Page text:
- Business modelling does not represent a politically neutral solution to the problems facing arts and cultural organisations. Due to its emphasis on cultural ecosystems and the effects of the wider financial and political context on the latitude arts and cultural organisations have to fulfil their artistic, social, cultural and environmental missions, a process of business modelling demonstrates the interdependence of cultural organisations on the wider ecosystem for their sustainability and survival. This tells us something important about the prevailing theory of change within cultural policy. As it currently stands, changes in the financial sustainability of arts and cultural organisations are assumed to come about through intervention at the level of the organisation through skills development and capacity building. The evidence from Creative Lenses tells us this assumption that the deficit lies with arts and cultural organisations themselves is inaccurate (and leads practitioners to blame themselves when the external environment forces them to change their priorities). For business models to become more sustainable (financially and otherwise) we need systemic change.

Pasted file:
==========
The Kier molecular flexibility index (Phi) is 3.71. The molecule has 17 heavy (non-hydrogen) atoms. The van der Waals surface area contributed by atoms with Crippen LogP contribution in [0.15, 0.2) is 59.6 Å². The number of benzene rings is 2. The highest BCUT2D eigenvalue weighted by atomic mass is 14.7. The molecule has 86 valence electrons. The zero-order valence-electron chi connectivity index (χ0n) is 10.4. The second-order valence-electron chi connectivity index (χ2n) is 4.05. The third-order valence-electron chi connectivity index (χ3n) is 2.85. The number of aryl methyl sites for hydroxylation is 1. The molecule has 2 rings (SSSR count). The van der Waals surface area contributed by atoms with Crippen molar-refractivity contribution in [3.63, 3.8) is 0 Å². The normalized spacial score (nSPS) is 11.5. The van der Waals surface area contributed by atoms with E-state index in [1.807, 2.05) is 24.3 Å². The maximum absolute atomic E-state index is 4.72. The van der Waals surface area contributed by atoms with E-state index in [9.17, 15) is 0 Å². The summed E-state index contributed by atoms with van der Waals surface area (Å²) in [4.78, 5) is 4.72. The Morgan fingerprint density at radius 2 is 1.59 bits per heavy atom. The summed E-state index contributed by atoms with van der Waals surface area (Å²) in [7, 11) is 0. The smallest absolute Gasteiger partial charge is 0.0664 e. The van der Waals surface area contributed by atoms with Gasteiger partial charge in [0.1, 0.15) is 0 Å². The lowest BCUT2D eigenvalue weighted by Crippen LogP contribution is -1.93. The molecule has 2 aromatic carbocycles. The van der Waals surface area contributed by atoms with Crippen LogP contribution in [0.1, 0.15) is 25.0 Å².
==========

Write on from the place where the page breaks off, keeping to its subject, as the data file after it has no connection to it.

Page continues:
- Business modelling is an underdeveloped practice within arts and cultural organisations. Several of the organisations in our sample compartmentalised their operations into ‘creative’ tasks and those to do with how the organisation functions and sustains itself. We found this separation has to do with the institutional logics – the organizing principles or beliefs that guide behaviour in a particular field and shape decision making and activity. In other words, practitioners felt it improper to approach the question of their business models as a creative task. While a ‘creative’ approach is not a panacea, applying some the creativity that defines these organisations to the task of designing business models from the bottom-up would grant practitioners more agency to design business models that respond to contexts and values whilst also promoting difference and diversity in the models themselves. A ‘successful’ business model has to do with more than financial sustainability. Not all business models are created equal and some rely on practices that contribute to inequalities and exclusions in cultural participation. Turning the lens on business models provides a way of starting to think more critically about how organisations survive and the political and policy steps forward needed to create the conditions where the pursuit of financial sustainability does not have to be at the expense of the potential for arts and cultural organisations to enrich people’s lives and society.
It is perhaps too early to say what the results of Creative Lenses will be, but in approaching business models as a question of values and of ecosystems we have hoped to make a significant step towards an effective conversation within the sector about the way matters of financial, social, environmental and artistic sustainability are intimately linked to broader economic and social conditions. This is both necessary and desirable in a climate where operational detail of how arts and cultural organisations function has come under the spotlight.